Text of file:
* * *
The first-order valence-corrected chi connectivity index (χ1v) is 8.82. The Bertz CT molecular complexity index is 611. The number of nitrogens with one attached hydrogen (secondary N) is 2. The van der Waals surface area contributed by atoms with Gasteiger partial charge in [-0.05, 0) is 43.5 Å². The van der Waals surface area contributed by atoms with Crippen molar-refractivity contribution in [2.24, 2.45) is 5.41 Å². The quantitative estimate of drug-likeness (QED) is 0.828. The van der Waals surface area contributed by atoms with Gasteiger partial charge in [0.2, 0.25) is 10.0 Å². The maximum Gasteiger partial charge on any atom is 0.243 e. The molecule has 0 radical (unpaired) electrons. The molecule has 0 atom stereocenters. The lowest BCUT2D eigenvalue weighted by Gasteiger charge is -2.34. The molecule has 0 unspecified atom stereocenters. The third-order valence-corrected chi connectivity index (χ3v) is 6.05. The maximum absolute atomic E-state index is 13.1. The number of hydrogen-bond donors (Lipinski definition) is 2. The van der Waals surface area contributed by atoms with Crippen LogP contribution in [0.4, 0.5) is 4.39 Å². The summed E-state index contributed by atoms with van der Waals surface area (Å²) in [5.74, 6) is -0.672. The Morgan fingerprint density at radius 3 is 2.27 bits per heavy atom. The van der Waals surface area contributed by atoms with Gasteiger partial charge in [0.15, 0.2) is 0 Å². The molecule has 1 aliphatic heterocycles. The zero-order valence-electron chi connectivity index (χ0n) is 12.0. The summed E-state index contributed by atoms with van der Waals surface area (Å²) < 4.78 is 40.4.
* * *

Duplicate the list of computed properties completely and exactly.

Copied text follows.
The first-order valence-corrected chi connectivity index (χ1v) is 8.82. The Bertz CT molecular complexity index is 611. The number of nitrogens with one attached hydrogen (secondary N) is 2. The van der Waals surface area contributed by atoms with Gasteiger partial charge in [-0.05, 0) is 43.5 Å². The van der Waals surface area contributed by atoms with Crippen molar-refractivity contribution in [2.24, 2.45) is 5.41 Å². The quantitative estimate of drug-likeness (QED) is 0.828. The van der Waals surface area contributed by atoms with Gasteiger partial charge in [0.2, 0.25) is 10.0 Å². The maximum Gasteiger partial charge on any atom is 0.243 e. The molecule has 0 radical (unpaired) electrons. The molecule has 0 atom stereocenters. The lowest BCUT2D eigenvalue weighted by Gasteiger charge is -2.34. The molecule has 0 unspecified atom stereocenters. The third-order valence-corrected chi connectivity index (χ3v) is 6.05. The maximum absolute atomic E-state index is 13.1. The number of hydrogen-bond donors (Lipinski definition) is 2. The van der Waals surface area contributed by atoms with Crippen LogP contribution in [0.4, 0.5) is 4.39 Å². The summed E-state index contributed by atoms with van der Waals surface area (Å²) in [5.74, 6) is -0.672. The Morgan fingerprint density at radius 3 is 2.27 bits per heavy atom. The van der Waals surface area contributed by atoms with Gasteiger partial charge in [0.15, 0.2) is 0 Å². The molecule has 1 aliphatic heterocycles. The zero-order valence-electron chi connectivity index (χ0n) is 12.0. The summed E-state index contributed by atoms with van der Waals surface area (Å²) < 4.78 is 40.4.